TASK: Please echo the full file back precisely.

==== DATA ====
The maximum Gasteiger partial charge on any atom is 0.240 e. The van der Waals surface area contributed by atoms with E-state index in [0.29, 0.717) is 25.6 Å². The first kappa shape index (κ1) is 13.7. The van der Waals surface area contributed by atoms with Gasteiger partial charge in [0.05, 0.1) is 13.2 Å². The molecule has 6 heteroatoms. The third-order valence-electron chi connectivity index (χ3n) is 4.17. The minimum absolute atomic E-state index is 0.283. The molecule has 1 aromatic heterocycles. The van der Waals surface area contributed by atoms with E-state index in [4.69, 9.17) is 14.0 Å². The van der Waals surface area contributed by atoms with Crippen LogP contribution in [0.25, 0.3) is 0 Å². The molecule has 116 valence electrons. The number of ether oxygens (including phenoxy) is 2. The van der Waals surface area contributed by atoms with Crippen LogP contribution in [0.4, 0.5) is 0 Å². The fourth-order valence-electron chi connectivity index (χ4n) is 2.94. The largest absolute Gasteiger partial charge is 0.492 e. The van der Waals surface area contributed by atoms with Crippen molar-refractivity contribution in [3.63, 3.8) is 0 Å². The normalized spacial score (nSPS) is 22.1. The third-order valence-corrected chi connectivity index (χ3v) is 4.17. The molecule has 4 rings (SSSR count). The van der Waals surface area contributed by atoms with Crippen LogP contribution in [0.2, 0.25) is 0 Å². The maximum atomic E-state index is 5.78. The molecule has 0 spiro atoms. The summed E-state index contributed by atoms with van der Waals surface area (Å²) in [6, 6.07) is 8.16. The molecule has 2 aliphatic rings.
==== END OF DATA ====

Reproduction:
The maximum Gasteiger partial charge on any atom is 0.240 e. The van der Waals surface area contributed by atoms with E-state index in [0.29, 0.717) is 25.6 Å². The first kappa shape index (κ1) is 13.7. The van der Waals surface area contributed by atoms with Gasteiger partial charge in [0.05, 0.1) is 13.2 Å². The molecule has 6 heteroatoms. The third-order valence-electron chi connectivity index (χ3n) is 4.17. The minimum absolute atomic E-state index is 0.283. The molecule has 1 aromatic heterocycles. The van der Waals surface area contributed by atoms with E-state index in [4.69, 9.17) is 14.0 Å². The van der Waals surface area contributed by atoms with Crippen LogP contribution in [0.25, 0.3) is 0 Å². The molecule has 116 valence electrons. The number of ether oxygens (including phenoxy) is 2. The van der Waals surface area contributed by atoms with Crippen LogP contribution in [0.4, 0.5) is 0 Å². The fourth-order valence-electron chi connectivity index (χ4n) is 2.94. The largest absolute Gasteiger partial charge is 0.492 e. The van der Waals surface area contributed by atoms with Crippen molar-refractivity contribution in [3.63, 3.8) is 0 Å². The normalized spacial score (nSPS) is 22.1. The third-order valence-corrected chi connectivity index (χ3v) is 4.17. The molecule has 4 rings (SSSR count). The van der Waals surface area contributed by atoms with Crippen LogP contribution in [0.2, 0.25) is 0 Å². The maximum atomic E-state index is 5.78. The molecule has 0 spiro atoms. The summed E-state index contributed by atoms with van der Waals surface area (Å²) in [6, 6.07) is 8.16. The molecule has 2 aliphatic rings.